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Sales Training: Don't leave prospective guests in the dark.
By Doug Kennedy
Monday, 13th November 2006
 
Let's face it: The decision to pay today's hotel rates just to sleep eight hours in a darkened guestroom isn't a rational or logical one. Every hotelier knows that our guests' most fundamental need is four walls and a bed. Well okay, maybe we should add to that list a private bathroom, although speaking from experience there are some very nice B&B's out there with shared baths that are still quite nice. (The good news is you don't have to actually share your bath with anyone —it is just an industry term.)

All jokes aside, the point is that guests' fundamental needs for clean, safe lodging can be met for far less in your area. Whether at a local YMCA, a guesthouse, an international youth hostel, or at an ultra-economy property in your area, chances are your guests can find a place to sleep for a fraction of the rates your hotel is charging.

In other words, from a purely logical perspective, no guest in their right mind would pay the kind of rates mid-scale, upscale, and especially luxury hotels are commanding these days. Especially when you consider that the average guest at most hotels spends less than four of their 12 or so hours in the room actually awake, it's really hard to argue logically that it is worth $20 to $50 or more dollars per awake-hour.

This fact, coupled with the fact that there are literally thousands of upscale and luxury properties out there generating billions in revenues, tells me that guests must be in their minds buying an "experience," when our industry thinks we are renting them a guestroom.

Yet when you call most hotel salespeople these days, what you hear most often is a list of facts and features. For example, if you ask salespeople: "Can you tell me a little about the hotel?" the first thing you get is the number of rooms followed by a list of facts.

"We are a 400-room hotel with two restaurants and one gift shop." You call the next one, "We are a 292-room hotel with a restaurant and a gift shop." The next says, "We have more than 500 rooms..." and you think to yourself "Oh, perfect! I was looking for a 500-room hotel…" or "No thanks, I needed something in the 100-room range."

(Now granted, those planning larger meetings might need this information, but should we not first ask how big their meeting is? Otherwise, if it is a small meeting we might even be turning them off by sounding like too big of a venue.)

Too many salespeople today start their "30-second commercials" and open proposals and outbound sales e-mails by feature-dumping a list of qualitative facts, as if a guest was going to make a decision logically and intellectually. Yet when we come to terms with the principle that guests are making an emotionally based buying decision, it's relatively easy to think of ways to appeal to their emotions. Here's some training tips for your next sales meeting:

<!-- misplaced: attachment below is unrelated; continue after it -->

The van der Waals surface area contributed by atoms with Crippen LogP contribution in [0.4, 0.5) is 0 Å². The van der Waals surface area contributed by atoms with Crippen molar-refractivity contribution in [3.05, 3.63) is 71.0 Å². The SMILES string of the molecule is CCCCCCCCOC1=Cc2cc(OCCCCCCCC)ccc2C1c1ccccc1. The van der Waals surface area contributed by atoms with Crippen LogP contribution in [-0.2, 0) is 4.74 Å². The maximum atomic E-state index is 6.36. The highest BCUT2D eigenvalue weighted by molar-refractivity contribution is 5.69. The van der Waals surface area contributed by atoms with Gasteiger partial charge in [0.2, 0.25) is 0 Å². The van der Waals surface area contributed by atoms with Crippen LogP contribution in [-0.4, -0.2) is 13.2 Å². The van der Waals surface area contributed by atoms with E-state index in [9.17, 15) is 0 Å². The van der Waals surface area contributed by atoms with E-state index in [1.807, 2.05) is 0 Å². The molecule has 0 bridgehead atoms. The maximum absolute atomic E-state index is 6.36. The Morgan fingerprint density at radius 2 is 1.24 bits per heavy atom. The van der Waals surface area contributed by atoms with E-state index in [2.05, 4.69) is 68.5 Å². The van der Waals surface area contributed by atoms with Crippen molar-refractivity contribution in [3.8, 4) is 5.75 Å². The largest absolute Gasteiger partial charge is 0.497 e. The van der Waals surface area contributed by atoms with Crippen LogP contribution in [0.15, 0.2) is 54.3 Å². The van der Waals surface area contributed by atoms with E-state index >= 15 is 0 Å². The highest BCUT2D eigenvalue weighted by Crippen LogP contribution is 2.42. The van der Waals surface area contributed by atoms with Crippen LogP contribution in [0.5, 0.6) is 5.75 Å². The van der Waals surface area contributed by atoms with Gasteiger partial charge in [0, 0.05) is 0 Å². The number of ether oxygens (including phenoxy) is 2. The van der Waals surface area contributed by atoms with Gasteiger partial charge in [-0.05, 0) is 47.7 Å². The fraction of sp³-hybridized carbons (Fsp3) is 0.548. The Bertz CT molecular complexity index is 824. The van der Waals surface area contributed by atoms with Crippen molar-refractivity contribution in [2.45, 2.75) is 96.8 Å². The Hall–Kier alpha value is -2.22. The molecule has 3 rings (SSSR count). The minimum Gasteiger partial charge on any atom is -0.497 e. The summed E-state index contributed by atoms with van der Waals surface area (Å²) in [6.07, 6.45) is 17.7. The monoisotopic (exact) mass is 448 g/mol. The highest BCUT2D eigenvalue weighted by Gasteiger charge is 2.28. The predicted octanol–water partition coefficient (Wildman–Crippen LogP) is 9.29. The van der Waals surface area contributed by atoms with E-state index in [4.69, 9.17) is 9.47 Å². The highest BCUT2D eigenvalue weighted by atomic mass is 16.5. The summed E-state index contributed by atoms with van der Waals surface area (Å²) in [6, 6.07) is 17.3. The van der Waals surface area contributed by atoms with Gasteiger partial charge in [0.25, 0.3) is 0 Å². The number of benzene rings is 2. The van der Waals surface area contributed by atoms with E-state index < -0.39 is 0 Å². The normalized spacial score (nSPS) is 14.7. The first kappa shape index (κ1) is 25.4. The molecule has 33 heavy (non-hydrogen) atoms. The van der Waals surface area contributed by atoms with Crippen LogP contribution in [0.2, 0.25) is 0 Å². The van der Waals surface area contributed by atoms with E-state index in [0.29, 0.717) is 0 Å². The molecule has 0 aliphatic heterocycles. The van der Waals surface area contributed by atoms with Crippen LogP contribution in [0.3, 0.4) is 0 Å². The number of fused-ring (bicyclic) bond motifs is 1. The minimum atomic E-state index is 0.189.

• Use alluring descriptions and benefits. Whereas salespeople had to inform and educate the caller in the past, when most were looking at no more than thumbnail photos in a hotel brochure, today's callers usually have plenty of information about the features. Many have even taken virtual tours, read user-generated travel reviews; some have even seen real pictures from real guests. What today's caller's usually need more than anything is to be allured and enticed by tempting descriptions of what their experience will be like.
  • Use "Just For You" benefits. Help the caller "buy it" in their minds; bring them into the descriptions you are offering by using a "just for you" approach. "As our guest you can enjoy..." "You'll be able to …." "Your group can all take advantage of…."
  • Offer needs-based recommendations and endorsements. Use the caller's own stated needs, and those you've discovered through the use of effective ad-hoc probing questions, to personalize recommendations, suggestions and endorsements.
  • Convince your own salespeople your rates are worth it. Especially today where average rates are tracking upward in most markets, it may be harder than ever to convince your own salespeople it's worth it. It doesn't help that most markets also have a low-ball competitor dragging down revenue per available room for all and causing them to be beat-up on price again.
Help salespeople see the value offered by placing calls within your area/region as well as outside of your market to even higher-priced destinations. Remind them of the guests and groups who are willing to pay your rates every day.

Make sure your salespeople never make the common mistake of inadvertently position higher rates in a negative way by saying apologetically "Oh, we only have our $XX rate left at that time." Instead, show them how to create urgency by saying, "Oh good, we still have rooms left for those dates!"

By remembering we are selling to buyers who are making emotional decisions versus rational ones, and by selling to their emotions versus their intellect, we can close more inquiries from today's multi-tasking, over-informed callers who have clicked on one too many links.

Doug Kennedy, President of the Kennedy Training Network, has been a fixture on the hospitality and tourism industry conference circuit since 1989, having presented over 1,000 conference keynote sessions, educational break-out seminars, or customized, on-premise training workshops for diverse audiences representing every segment of the lodging industry.

First appeared at Hotel & Motel Management www.hotelmotel.com
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